AUBURN, Ala. -- More than five minutes remained in the game and fans already were lining the stairs descending toward the field at Jordan-Hare Stadium on Saturday night. A fire marshal would have thrown a fit, but no one paid it any mind. After so long without a win of this magnitude, people were bound to rush the field.
Even the players were eager to get the celebration going. During a long timeout, Auburn’s sideline became a fledgling dance party as star pass-rusher Jeff Holland showed everyone how to do “The Dougie.”
When the game finally ended and No. 10 Auburn had taken down No. 1 Georgia by a jaw-dropping final score of 40-17, the scene on The Plains became that of pure joy. Holland found a sombrero laying on the ground and decided it would make a nice accessory. Safety Tray Matthews bear-hugged his defensive coordinator, Kevin Steele, and before anyone left the field, the entire defense posed for a group photo.
Somewhere in the scrum was Gus Malzahn, the once-embattled head coach now free of any hot-seat speculation. A win guaranteed that the only talk his Tigers will be a part of for the next few weeks will be the College Football Playoff discussion. Leaving a TV interview near midfield, a cell phone captured a fired-up Malzahn saying, “We whipped the dog crap out of them, didn’t we?”
He wasn’t wrong. The Georgia defense entered Saturday having allowed the second-fewest points in the country. Then Malzahn’s offense went to work with a bevy of speed and misdirection. Jarrett Stidham was nearly flawless at quarterback, completing 16 of 23 passes for 214 yards, three touchdowns and no interceptions, and running back Kerryon Johnson had 233 all-purpose yards and a touchdown, leading Malzahn to proclaim, “He needs to be in the Heisman talk.”
It was a far cry from four weeks earlier when Auburn blew a 20-point lead on the road against LSU. The offense was a shell of itself in the second half as Stidham was rendered useless by 17 straight runs on first down and Johnson ran hopelessly into eight-man fronts. Even before the team plane left Baton Rouge, the wolves were circling.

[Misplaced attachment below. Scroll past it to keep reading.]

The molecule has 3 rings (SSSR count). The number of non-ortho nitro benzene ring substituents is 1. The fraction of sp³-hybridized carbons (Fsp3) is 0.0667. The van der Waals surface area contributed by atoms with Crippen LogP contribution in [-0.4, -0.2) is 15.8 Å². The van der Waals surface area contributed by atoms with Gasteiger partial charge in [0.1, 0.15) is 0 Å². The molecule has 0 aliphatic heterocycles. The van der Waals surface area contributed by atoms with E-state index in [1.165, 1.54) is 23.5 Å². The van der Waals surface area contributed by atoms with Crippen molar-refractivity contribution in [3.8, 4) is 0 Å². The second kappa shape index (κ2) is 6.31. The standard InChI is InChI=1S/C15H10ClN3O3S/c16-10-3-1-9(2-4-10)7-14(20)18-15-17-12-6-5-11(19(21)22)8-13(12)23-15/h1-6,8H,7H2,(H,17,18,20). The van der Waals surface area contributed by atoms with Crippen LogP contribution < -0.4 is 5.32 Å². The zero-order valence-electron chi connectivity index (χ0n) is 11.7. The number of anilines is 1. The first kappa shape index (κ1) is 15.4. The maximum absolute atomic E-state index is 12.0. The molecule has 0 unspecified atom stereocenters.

The buzz in coaching circles was that maybe Malzahn’s overly simplistic offense finally had been exposed. If he didn’t right the ship in a hurry, there clearly would be momentum to make a change. Former Auburn coach Tommy Tuberville described the situation succinctly: “He has to start beating his rivals, and that’s Georgia and Alabama at the end of the year. That’s a given. You can’t continue to lose to those teams at the end of the year and say, ‘My job is safe.’ That doesn’t happen there.”
To pull off the turnaround, Malzahn had to go back to his roots.
Speed always had been a calling card of Malzahn’s offenses, beginning with his time as a coordinator at Auburn from 2009-11 and again when he returned to become the head coach in 2013, leading the Tigers all the way to the BCS National Championship Game. With Nick Marshall at quarterback and Tre Mason bowling over people at running back, there was no stopping the uptempo pace of the offense. Once it got going, it was all downhill.
But some time between then and the failed transition to Jeremy Johnson, Malzahn let off the gas. Maybe it was because he didn’t have the right quarterback or maybe it was to protect his defense. Whatever the case, it wasn’t the same.